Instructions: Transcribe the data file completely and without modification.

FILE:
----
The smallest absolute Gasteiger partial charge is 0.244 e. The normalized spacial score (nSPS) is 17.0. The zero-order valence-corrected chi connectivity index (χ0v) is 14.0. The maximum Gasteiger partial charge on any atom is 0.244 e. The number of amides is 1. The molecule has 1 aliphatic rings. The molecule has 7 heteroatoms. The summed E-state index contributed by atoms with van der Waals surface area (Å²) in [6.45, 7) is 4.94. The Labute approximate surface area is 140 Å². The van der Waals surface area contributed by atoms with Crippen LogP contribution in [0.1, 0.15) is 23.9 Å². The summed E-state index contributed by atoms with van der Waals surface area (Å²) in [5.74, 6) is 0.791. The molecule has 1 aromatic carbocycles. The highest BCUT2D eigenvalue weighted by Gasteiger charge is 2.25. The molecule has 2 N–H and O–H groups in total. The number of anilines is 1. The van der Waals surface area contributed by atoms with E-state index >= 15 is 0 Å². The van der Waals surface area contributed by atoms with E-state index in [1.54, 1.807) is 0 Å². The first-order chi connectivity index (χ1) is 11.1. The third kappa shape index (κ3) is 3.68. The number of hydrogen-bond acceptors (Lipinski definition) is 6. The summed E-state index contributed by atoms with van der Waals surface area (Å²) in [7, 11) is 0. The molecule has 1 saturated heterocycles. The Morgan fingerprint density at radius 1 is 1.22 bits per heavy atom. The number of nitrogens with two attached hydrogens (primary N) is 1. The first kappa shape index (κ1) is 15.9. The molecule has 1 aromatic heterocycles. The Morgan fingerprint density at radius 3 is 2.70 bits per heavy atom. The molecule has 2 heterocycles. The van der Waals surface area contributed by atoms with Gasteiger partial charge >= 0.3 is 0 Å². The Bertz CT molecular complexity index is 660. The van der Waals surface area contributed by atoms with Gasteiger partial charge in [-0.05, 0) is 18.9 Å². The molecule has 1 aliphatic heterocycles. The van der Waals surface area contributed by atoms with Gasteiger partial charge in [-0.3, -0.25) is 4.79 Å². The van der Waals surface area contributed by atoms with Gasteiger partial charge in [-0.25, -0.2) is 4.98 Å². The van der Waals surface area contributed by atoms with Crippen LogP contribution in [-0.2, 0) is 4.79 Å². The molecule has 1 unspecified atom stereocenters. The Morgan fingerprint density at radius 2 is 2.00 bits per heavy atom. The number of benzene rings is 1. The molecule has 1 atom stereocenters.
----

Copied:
The smallest absolute Gasteiger partial charge is 0.244 e. The normalized spacial score (nSPS) is 17.0. The zero-order valence-corrected chi connectivity index (χ0v) is 14.0. The maximum Gasteiger partial charge on any atom is 0.244 e. The number of amides is 1. The molecule has 1 aliphatic rings. The molecule has 7 heteroatoms. The summed E-state index contributed by atoms with van der Waals surface area (Å²) in [6.45, 7) is 4.94. The Labute approximate surface area is 140 Å². The van der Waals surface area contributed by atoms with Crippen LogP contribution in [0.1, 0.15) is 23.9 Å². The summed E-state index contributed by atoms with van der Waals surface area (Å²) in [5.74, 6) is 0.791. The molecule has 1 aromatic carbocycles. The highest BCUT2D eigenvalue weighted by Gasteiger charge is 2.25. The molecule has 2 N–H and O–H groups in total. The number of anilines is 1. The van der Waals surface area contributed by atoms with E-state index >= 15 is 0 Å². The van der Waals surface area contributed by atoms with E-state index in [1.54, 1.807) is 0 Å². The first-order chi connectivity index (χ1) is 11.1. The third kappa shape index (κ3) is 3.68. The number of hydrogen-bond acceptors (Lipinski definition) is 6. The summed E-state index contributed by atoms with van der Waals surface area (Å²) in [7, 11) is 0. The molecule has 1 saturated heterocycles. The Morgan fingerprint density at radius 1 is 1.22 bits per heavy atom. The number of nitrogens with two attached hydrogens (primary N) is 1. The first kappa shape index (κ1) is 15.9. The molecule has 1 aromatic heterocycles. The Morgan fingerprint density at radius 3 is 2.70 bits per heavy atom. The molecule has 2 heterocycles. The van der Waals surface area contributed by atoms with Gasteiger partial charge >= 0.3 is 0 Å². The Bertz CT molecular complexity index is 660. The van der Waals surface area contributed by atoms with Gasteiger partial charge in [-0.05, 0) is 18.9 Å². The molecule has 1 aliphatic heterocycles. The van der Waals surface area contributed by atoms with Gasteiger partial charge in [-0.3, -0.25) is 4.79 Å². The van der Waals surface area contributed by atoms with Gasteiger partial charge in [-0.25, -0.2) is 4.98 Å². The van der Waals surface area contributed by atoms with Crippen LogP contribution in [-0.2, 0) is 4.79 Å². The molecule has 1 unspecified atom stereocenters. The Morgan fingerprint density at radius 2 is 2.00 bits per heavy atom. The number of benzene rings is 1. The molecule has 1 atom stereocenters.